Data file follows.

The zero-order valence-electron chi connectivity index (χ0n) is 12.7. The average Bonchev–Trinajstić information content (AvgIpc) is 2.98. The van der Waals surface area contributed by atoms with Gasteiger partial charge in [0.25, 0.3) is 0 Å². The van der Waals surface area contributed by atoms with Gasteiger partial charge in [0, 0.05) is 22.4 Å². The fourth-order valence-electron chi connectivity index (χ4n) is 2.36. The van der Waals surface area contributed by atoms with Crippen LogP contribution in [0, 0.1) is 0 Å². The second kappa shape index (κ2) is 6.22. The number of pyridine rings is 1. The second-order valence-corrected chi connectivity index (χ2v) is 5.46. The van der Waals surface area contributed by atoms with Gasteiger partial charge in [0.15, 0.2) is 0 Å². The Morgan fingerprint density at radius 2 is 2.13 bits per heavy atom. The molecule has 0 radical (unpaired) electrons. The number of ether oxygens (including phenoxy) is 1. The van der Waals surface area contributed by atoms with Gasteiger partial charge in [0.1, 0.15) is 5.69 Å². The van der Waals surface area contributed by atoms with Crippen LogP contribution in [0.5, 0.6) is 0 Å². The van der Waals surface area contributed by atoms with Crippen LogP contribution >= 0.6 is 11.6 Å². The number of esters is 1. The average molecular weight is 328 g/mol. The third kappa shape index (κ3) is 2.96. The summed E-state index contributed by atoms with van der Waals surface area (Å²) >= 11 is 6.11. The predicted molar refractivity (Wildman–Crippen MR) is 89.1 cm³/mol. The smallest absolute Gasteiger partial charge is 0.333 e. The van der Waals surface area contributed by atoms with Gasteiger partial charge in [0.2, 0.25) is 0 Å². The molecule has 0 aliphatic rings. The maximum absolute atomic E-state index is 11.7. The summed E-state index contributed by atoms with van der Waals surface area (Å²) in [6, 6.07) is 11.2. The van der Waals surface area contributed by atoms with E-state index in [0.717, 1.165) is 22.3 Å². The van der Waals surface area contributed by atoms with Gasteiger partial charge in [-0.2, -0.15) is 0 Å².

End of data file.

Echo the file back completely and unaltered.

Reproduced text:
The zero-order valence-electron chi connectivity index (χ0n) is 12.7. The average Bonchev–Trinajstić information content (AvgIpc) is 2.98. The van der Waals surface area contributed by atoms with Gasteiger partial charge in [0.25, 0.3) is 0 Å². The van der Waals surface area contributed by atoms with Gasteiger partial charge in [0, 0.05) is 22.4 Å². The fourth-order valence-electron chi connectivity index (χ4n) is 2.36. The van der Waals surface area contributed by atoms with Crippen LogP contribution in [0, 0.1) is 0 Å². The second kappa shape index (κ2) is 6.22. The number of pyridine rings is 1. The second-order valence-corrected chi connectivity index (χ2v) is 5.46. The van der Waals surface area contributed by atoms with Gasteiger partial charge in [0.15, 0.2) is 0 Å². The Morgan fingerprint density at radius 2 is 2.13 bits per heavy atom. The molecule has 0 radical (unpaired) electrons. The number of ether oxygens (including phenoxy) is 1. The van der Waals surface area contributed by atoms with Gasteiger partial charge in [0.1, 0.15) is 5.69 Å². The van der Waals surface area contributed by atoms with Crippen LogP contribution in [0.5, 0.6) is 0 Å². The van der Waals surface area contributed by atoms with Crippen LogP contribution >= 0.6 is 11.6 Å². The number of esters is 1. The average molecular weight is 328 g/mol. The third kappa shape index (κ3) is 2.96. The summed E-state index contributed by atoms with van der Waals surface area (Å²) >= 11 is 6.11. The predicted molar refractivity (Wildman–Crippen MR) is 89.1 cm³/mol. The smallest absolute Gasteiger partial charge is 0.333 e. The van der Waals surface area contributed by atoms with Gasteiger partial charge in [0.2, 0.25) is 0 Å². The molecule has 0 aliphatic rings. The maximum absolute atomic E-state index is 11.7. The summed E-state index contributed by atoms with van der Waals surface area (Å²) in [6, 6.07) is 11.2. The van der Waals surface area contributed by atoms with E-state index in [0.717, 1.165) is 22.3 Å². The van der Waals surface area contributed by atoms with Gasteiger partial charge in [-0.2, -0.15) is 0 Å².